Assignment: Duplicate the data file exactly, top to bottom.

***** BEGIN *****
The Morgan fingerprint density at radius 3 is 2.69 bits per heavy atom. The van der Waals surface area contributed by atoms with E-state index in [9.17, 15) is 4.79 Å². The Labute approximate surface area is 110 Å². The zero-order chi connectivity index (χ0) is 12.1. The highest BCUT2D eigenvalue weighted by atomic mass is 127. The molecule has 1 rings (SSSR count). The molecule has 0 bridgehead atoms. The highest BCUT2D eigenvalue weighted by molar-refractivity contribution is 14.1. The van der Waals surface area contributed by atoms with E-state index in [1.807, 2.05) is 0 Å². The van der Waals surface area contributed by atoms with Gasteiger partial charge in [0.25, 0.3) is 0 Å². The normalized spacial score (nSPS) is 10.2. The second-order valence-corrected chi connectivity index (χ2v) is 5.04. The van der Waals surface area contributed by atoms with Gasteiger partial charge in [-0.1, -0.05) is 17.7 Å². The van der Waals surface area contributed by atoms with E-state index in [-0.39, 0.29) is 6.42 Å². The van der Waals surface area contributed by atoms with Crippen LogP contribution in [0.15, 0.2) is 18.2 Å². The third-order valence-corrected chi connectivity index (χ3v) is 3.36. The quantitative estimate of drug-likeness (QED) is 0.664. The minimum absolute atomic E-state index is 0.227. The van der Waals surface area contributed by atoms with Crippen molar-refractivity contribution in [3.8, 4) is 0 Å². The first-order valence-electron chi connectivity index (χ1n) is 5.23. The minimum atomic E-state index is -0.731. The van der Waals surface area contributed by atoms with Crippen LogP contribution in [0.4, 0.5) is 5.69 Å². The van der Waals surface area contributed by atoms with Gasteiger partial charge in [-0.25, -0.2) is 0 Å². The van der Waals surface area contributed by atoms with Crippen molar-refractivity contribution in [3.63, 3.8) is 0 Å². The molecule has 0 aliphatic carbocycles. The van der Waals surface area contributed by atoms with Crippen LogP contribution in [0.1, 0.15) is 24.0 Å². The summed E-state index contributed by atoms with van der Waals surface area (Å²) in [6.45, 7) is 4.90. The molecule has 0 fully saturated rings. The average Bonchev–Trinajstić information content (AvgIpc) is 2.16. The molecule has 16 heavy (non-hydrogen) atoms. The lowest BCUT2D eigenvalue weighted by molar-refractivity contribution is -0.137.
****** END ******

The Morgan fingerprint density at radius 3 is 2.69 bits per heavy atom. The van der Waals surface area contributed by atoms with E-state index in [9.17, 15) is 4.79 Å². The Labute approximate surface area is 110 Å². The zero-order chi connectivity index (χ0) is 12.1. The highest BCUT2D eigenvalue weighted by atomic mass is 127. The molecule has 1 rings (SSSR count). The molecule has 0 bridgehead atoms. The highest BCUT2D eigenvalue weighted by molar-refractivity contribution is 14.1. The van der Waals surface area contributed by atoms with E-state index in [1.807, 2.05) is 0 Å². The van der Waals surface area contributed by atoms with Gasteiger partial charge in [0.25, 0.3) is 0 Å². The normalized spacial score (nSPS) is 10.2. The second-order valence-corrected chi connectivity index (χ2v) is 5.04. The van der Waals surface area contributed by atoms with Gasteiger partial charge in [-0.1, -0.05) is 17.7 Å². The van der Waals surface area contributed by atoms with E-state index in [-0.39, 0.29) is 6.42 Å². The van der Waals surface area contributed by atoms with Crippen LogP contribution in [0.15, 0.2) is 18.2 Å². The third-order valence-corrected chi connectivity index (χ3v) is 3.36. The quantitative estimate of drug-likeness (QED) is 0.664. The minimum absolute atomic E-state index is 0.227. The van der Waals surface area contributed by atoms with Crippen molar-refractivity contribution in [3.8, 4) is 0 Å². The first-order valence-electron chi connectivity index (χ1n) is 5.23. The minimum atomic E-state index is -0.731. The van der Waals surface area contributed by atoms with Crippen LogP contribution in [0.4, 0.5) is 5.69 Å². The van der Waals surface area contributed by atoms with Gasteiger partial charge in [-0.25, -0.2) is 0 Å². The van der Waals surface area contributed by atoms with Crippen molar-refractivity contribution in [3.63, 3.8) is 0 Å². The molecule has 0 aliphatic carbocycles. The van der Waals surface area contributed by atoms with Crippen LogP contribution in [0.1, 0.15) is 24.0 Å². The summed E-state index contributed by atoms with van der Waals surface area (Å²) in [6.45, 7) is 4.90. The molecule has 0 fully saturated rings. The average Bonchev–Trinajstić information content (AvgIpc) is 2.16. The molecule has 16 heavy (non-hydrogen) atoms. The lowest BCUT2D eigenvalue weighted by molar-refractivity contribution is -0.137.